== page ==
Blumenthal (left) and Markey.

On Capitol Hill, Democratic Sens. Ed Markey of Massachusetts and Richard Blumenthal of Connecticut pressed DOT to facilitate the implementation of safety enhancements. Per the senators and some of their colleagues, provisions in the IIJA linked to the National Highway Traffic Safety Administration merited closer attention. These included recall completion rates, seat back safety standards, automatic vehicle shut-offs, crash avoidance technologies, driver monitoring systems and potential updates to hood and bumper standards.

“When issuing new safety measures, regulators have too often crawled through yellow lights or stalled at red lights. By passing a historic, bipartisan infrastructure law, Congress gave NHTSA the green light to put its pedal to the metal to reduce motor vehicle fatalities,” the senators told the department.

Congress also set its sights on passing truck parking legislation. In December, a bill meant to improve such access for truck drivers nationwide was introduced in the Senate. The Truck Parking Safety Improvement Act, sponsored by Sens. Cynthia Lummis (R-Wyo.) and Mark Kelly (D-Ariz.), aims to increase parking capacity as well as improve parking areas.

“Without safe truck parking, truckers spend an unnecessary amount of time searching for a place to park,” Lummis said, “putting truckers and Wyoming drivers at greater risk for accidents. This is easily solvable, and I am thankful to Sen. Kelly for joining me in finding a common-sense solution.”

Over the summer, the House Transportation and Infrastructure Committee approved a similar bill sponsored by Rep. Mike Bost (R-Ill.). The House version would provide transportation agencies funding for building or expanding such areas for commercial vehicles. To assist with parking needs, DOT awarded grants for parking projects in Florida and Tennessee.

These efforts are welcomed by trucking as insufficient access to parking remains a concern for the industry. Truck parking ranked third on the American Transportation Research Institute’s “Critical Issues in the Trucking Industry” unveiled in 2022.

Rep. Peter DeFazio (D-Ore.)


In December, Congress also assisted in averting a nationwide railroad strike that would have cost the economy an estimated $2 billion daily. Specifically, Congress cleared for Biden the provisions negotiated in a tentative agreement reached in September by the Presidential Emergency Board, as the threat of a strike had caused a frenzy among government agencies and the private sector. ATA was among the groups calling on Congress to intervene in the matter. “Further delays only result in more uncertainty and inflationary pressure at a time when the economy is straining under the weight of both,” ATA President Chris Spear said. “Trucking is not alone in calling on Congress to act immediately.”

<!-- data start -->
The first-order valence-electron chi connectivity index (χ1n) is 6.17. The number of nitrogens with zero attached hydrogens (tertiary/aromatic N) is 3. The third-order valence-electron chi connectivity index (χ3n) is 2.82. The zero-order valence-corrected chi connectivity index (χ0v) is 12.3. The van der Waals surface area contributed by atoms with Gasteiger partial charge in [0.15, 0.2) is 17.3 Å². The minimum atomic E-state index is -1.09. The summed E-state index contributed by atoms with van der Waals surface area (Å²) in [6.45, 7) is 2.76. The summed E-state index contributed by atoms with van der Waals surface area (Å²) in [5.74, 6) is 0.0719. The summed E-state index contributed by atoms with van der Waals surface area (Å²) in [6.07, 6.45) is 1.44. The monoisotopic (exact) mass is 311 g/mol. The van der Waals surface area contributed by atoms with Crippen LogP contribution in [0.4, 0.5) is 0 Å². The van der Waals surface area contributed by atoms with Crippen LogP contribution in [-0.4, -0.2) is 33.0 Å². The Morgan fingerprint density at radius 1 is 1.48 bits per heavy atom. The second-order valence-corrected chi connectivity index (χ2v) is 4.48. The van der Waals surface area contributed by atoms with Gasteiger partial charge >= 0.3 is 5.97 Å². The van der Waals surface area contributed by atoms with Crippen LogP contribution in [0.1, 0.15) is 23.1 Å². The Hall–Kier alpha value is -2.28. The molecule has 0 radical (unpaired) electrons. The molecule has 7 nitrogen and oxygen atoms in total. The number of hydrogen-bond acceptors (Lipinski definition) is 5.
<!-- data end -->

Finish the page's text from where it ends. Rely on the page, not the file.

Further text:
Prior to the vote on the railroad labor issue, Rep. Peter DeFazio (D-Ore.), chairman of the Transportation and Infrastructure Committee, had expressed support for workers involved in the negotiations. Most of the unions argued for additional quality-of-life improvements.

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“We’re here today because we recognize what makes this country run — its frontline workers. Without them, just under one third of our country’s freight would sit idle,” DeFazio said. “We know the current conditions cannot continue — because without improvements to their ability to reliably spend time with family, be sick without punishment, schedule a doctor appointment or plan a vacation, railroad workers will continue to leave this industry. And when the best of our essential workers leave, we all suffer.”

DeFazio, a member of the chamber since the mid-’80s, did not seek re-election for another term. His colleagues and industry leaders touted DeFazio’s contributions related to infrastructure funding. As a result of the midterm elections, Republicans will control the House committees beginning Jan. 3, 2023.

“Republicans are ready to deliver,” Rep. Kevin McCarthy (R-Calif.), the front-runner for the speakership, said in November. “It’s a new direction toward an economy that is strong. Where you can fill up your tank, feed your family. Where your paychecks grow, and not shrink.”